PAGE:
Originally Published May 7, 2009 – The very first article I ever wrote for Examiner.com
During the blizzards a few weeks ago, we were some of the “lucky” who lost our power. But for us, that was no problem, because one of the great features about our house is an 1880s cookstove in the back room. Remembering how to use it as anything other than a huge woodstove was another thing. It’s a wonderful reminder of what our ancestors had to do for a meal. So I stoked the stove and set to cutting up potatoes and onions to bake in the iron dutch oven- a type of pot with legs and a lid, wonderful for cooking outdoors with, because you bury in the coals of your fire to cook. I had not realized just how much wood it takes to get a cookstove hot enough to actually bake something, and once it was, the room was so warm, people and dogs had retreated to other, unheated parts of the house. Imagine what that heat must have been like in the summer! I now understand a little better why bread making happened once a week, and why hot meals were had at dawn and noon, with a cool supper in the evenings. Here I had always thought it was that the farm folk needed more energy in the earlier parts of the day to keep them fueled up to work. Now I know it was because it was better to cook in the early part of the day, before the real heat of the day actually kicked in.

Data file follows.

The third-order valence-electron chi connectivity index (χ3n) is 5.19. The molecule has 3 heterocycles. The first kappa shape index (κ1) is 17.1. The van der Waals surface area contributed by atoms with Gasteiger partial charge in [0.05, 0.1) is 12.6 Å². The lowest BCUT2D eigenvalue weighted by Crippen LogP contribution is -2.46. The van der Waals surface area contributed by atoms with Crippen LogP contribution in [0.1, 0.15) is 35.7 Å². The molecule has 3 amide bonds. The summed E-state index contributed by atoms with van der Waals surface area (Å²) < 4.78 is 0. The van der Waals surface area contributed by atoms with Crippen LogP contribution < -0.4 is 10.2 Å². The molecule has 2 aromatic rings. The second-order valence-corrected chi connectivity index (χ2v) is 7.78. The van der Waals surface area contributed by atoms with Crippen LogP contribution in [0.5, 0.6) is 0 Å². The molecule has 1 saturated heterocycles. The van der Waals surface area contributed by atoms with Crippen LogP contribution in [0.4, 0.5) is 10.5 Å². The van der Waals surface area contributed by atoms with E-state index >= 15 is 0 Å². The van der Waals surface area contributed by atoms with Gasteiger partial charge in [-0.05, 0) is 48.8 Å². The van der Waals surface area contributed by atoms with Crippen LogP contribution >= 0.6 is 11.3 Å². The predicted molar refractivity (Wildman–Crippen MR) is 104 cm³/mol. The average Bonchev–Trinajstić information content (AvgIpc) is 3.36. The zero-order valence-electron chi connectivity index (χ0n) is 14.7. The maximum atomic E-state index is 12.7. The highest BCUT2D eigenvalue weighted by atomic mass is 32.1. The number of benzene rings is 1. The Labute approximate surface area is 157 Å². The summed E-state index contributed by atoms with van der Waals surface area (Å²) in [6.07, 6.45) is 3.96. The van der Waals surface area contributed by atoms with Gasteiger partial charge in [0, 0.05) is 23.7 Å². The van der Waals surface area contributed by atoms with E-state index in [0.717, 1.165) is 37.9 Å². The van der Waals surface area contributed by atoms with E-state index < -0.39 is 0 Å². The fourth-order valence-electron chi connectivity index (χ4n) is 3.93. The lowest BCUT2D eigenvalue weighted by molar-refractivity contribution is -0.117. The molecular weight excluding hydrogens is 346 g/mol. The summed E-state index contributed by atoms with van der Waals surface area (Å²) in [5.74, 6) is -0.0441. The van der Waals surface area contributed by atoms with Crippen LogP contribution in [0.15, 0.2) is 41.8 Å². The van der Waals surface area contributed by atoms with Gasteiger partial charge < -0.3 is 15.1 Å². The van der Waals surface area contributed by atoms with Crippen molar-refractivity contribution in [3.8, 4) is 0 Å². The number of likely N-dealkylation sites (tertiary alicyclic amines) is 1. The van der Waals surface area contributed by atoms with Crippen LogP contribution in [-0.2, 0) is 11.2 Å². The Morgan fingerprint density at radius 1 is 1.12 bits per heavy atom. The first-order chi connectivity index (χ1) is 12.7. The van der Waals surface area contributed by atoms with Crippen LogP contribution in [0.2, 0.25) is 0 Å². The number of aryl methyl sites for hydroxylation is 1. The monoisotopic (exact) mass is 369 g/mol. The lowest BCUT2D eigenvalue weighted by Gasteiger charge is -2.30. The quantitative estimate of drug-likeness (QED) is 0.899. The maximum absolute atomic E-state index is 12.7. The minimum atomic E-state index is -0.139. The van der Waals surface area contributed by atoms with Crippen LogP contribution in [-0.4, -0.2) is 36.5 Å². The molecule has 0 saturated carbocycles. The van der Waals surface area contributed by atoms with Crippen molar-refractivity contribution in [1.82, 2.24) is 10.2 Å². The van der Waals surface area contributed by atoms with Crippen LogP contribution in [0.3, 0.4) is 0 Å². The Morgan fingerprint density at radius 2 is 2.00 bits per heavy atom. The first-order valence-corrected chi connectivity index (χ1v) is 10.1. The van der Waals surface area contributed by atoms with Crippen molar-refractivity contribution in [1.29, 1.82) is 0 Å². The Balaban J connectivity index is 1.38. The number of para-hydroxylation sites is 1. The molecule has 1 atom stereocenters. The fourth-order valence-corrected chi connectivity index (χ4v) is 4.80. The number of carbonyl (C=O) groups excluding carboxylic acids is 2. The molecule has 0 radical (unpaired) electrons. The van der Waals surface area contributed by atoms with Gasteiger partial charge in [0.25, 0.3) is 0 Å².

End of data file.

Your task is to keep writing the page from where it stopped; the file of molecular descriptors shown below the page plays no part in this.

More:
The trick of cooking on a woodstove is to keep your fire going. It’s much different than cooking over an open fire, because you rely on coals for cooking with an open fire. Not so the woodstove. If you’re down to coals, the rest of the stove is getting too cool and that could lead to a badly cooked meal.
Needless to say, our power eventually came back on, and the family had a good meal, cooked the way our great great grandparents cooked. This fall, I plan to put real baking to the test on this stove. Anyone want cookies?